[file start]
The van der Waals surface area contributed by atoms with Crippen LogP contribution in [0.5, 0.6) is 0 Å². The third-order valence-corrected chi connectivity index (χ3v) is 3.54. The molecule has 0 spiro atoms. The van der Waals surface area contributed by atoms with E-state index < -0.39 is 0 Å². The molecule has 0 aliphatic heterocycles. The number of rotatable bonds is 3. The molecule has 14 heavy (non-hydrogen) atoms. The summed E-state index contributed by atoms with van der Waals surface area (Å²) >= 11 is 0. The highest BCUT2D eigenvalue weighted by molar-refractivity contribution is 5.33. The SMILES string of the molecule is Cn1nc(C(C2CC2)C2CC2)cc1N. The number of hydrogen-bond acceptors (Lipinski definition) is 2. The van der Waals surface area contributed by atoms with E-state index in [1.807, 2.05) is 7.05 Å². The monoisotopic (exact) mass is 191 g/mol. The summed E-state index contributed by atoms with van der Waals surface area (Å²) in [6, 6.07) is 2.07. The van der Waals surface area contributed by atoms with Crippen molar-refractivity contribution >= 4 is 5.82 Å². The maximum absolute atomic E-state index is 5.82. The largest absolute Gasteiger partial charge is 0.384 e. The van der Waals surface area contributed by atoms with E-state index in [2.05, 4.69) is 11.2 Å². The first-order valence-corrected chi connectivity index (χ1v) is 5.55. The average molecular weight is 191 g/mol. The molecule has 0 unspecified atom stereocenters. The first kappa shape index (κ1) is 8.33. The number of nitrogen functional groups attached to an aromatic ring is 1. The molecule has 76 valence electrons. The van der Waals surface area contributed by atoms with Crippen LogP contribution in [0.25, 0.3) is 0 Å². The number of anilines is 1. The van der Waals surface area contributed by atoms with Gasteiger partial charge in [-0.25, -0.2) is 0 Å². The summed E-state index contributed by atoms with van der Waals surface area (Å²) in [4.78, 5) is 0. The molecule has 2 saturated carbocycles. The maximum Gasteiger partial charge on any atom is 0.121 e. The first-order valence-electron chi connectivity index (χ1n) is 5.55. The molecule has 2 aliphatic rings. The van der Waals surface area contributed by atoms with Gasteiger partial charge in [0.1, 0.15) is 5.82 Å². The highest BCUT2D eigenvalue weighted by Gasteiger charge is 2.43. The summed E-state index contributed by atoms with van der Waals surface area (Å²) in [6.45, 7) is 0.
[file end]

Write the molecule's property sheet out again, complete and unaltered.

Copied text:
The van der Waals surface area contributed by atoms with Crippen LogP contribution in [0.5, 0.6) is 0 Å². The third-order valence-corrected chi connectivity index (χ3v) is 3.54. The molecule has 0 spiro atoms. The van der Waals surface area contributed by atoms with E-state index < -0.39 is 0 Å². The molecule has 0 aliphatic heterocycles. The number of rotatable bonds is 3. The molecule has 14 heavy (non-hydrogen) atoms. The summed E-state index contributed by atoms with van der Waals surface area (Å²) >= 11 is 0. The highest BCUT2D eigenvalue weighted by molar-refractivity contribution is 5.33. The SMILES string of the molecule is Cn1nc(C(C2CC2)C2CC2)cc1N. The number of hydrogen-bond acceptors (Lipinski definition) is 2. The van der Waals surface area contributed by atoms with E-state index in [1.807, 2.05) is 7.05 Å². The monoisotopic (exact) mass is 191 g/mol. The summed E-state index contributed by atoms with van der Waals surface area (Å²) in [6, 6.07) is 2.07. The van der Waals surface area contributed by atoms with Crippen molar-refractivity contribution >= 4 is 5.82 Å². The maximum absolute atomic E-state index is 5.82. The largest absolute Gasteiger partial charge is 0.384 e. The van der Waals surface area contributed by atoms with E-state index in [2.05, 4.69) is 11.2 Å². The first-order valence-corrected chi connectivity index (χ1v) is 5.55. The average molecular weight is 191 g/mol. The molecule has 0 unspecified atom stereocenters. The first kappa shape index (κ1) is 8.33. The number of nitrogen functional groups attached to an aromatic ring is 1. The molecule has 76 valence electrons. The van der Waals surface area contributed by atoms with Crippen LogP contribution in [0.25, 0.3) is 0 Å². The number of anilines is 1. The van der Waals surface area contributed by atoms with Gasteiger partial charge in [-0.25, -0.2) is 0 Å². The summed E-state index contributed by atoms with van der Waals surface area (Å²) in [4.78, 5) is 0. The molecule has 2 saturated carbocycles. The maximum Gasteiger partial charge on any atom is 0.121 e. The first-order valence-electron chi connectivity index (χ1n) is 5.55. The molecule has 2 aliphatic rings. The van der Waals surface area contributed by atoms with Gasteiger partial charge in [0.1, 0.15) is 5.82 Å². The highest BCUT2D eigenvalue weighted by Gasteiger charge is 2.43. The summed E-state index contributed by atoms with van der Waals surface area (Å²) in [6.45, 7) is 0.